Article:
I've been in a car accident! Now what?


Many people who are injured in a car accident for the first time do not know where to go to ensure that they have the medical coverage they need to recover from their injuries. 

If a person is fortunate enough to have benefits through his or her workplace or through the workplace of a spouse or parent, then the first recourse is to apply for benefits through this system. 

Once a person has exhausted his or her “collateral benefits”, he or she is entitled to certain benefits from his or her own automobile insurance company.  These benefits from a person’s own automobile insurance company are commonly known as “no-fault benefits” or “accident benefits”.  Accident benefits are detailed in the Statutory Accident Benefits Schedule (SABS), which is a regulation of the Insurance Act.

The accident benefits that a person is entitled to receive will typically be based on the type of injury that he or she has suffered in the car accident.  Accident benefits can be considered under three categories.  The most severely injured people will be deemed “catastrophically impaired”.  People who have suffered soft tissue, pains and strains, or partial tears will be placed in the minor injury guideline (“MIG”).  Individuals whose injuries fit into neither the catastrophic category nor the minor injury guideline category can be considered “non-catastrophic”.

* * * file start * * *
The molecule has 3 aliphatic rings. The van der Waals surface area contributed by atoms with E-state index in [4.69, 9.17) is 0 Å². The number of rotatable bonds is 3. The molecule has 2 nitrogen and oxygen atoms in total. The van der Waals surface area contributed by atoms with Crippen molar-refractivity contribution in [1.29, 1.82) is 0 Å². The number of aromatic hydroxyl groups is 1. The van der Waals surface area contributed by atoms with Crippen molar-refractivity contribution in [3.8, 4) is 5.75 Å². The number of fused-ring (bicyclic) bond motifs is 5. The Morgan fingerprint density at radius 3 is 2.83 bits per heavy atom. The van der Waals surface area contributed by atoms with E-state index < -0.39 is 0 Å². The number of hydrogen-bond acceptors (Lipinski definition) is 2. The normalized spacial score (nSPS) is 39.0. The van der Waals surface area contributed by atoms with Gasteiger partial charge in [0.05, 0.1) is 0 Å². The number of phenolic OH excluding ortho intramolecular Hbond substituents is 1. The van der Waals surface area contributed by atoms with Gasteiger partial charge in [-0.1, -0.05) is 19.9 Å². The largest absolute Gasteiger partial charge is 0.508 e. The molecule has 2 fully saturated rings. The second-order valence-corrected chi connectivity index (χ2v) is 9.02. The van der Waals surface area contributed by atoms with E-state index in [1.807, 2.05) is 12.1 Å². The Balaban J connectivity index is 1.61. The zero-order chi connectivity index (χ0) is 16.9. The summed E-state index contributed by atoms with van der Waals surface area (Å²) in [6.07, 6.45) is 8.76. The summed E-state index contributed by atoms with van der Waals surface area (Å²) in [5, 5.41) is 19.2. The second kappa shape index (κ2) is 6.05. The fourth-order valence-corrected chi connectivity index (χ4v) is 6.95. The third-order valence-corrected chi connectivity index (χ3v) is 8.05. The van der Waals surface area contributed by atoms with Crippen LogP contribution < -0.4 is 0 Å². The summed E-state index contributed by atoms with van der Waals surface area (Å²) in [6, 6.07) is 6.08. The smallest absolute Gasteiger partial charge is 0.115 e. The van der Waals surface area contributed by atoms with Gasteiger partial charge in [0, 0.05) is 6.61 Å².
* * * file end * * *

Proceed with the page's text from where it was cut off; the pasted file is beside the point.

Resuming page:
If a person has been injured in a car accident, he or she may issue a claim against the at-fault driver.  This claim is commonly referred to as a “tort” claim. 

There are, however, certain restrictions a person will face when pursuing a tort claim.  For one, a person must prove that his or her injuries meet a certain level of severity, commonly referred to as “the threshold”, to recover anything for certain types of losses, including pain and suffering.   Additionally, if the damages that an individual is awarded for pain and suffering are $100,000 or less, there is a statutory deductible of $30,000.  This means that if an individual is awarded $30,000 for pain and suffering, he or she will in fact receive nothing. (Similarly, if an individual is awarded $95,000 for pain and suffering, they will actually receive $65,000.)  Finally, there is a limitation period in Ontario that is normally two years from the date of the accident.  This means that an individual must issue a statement of claim with the court before the second anniversary of the accident.  If a person waits more than two years, that person may be barred from pursuing the claim even if it is otherwise a strong claim.

This posting is meant to provide only general information not legal advice.  Individuals should hire a lawyer to obtain legal advice with respect to the specifics of their particular case.  


Topics:  Bodily Injury, Car Accident, Health Insurance, Medical Expenses, Pain and Suffering

Published In: Civil Remedies Updates, Insurance Updates, Personal Injury Updates

DISCLAIMER: Because of the generality of this update, the information provided herein may not be applicable in all situations and should not be acted upon without specific legal advice based on particular situations.

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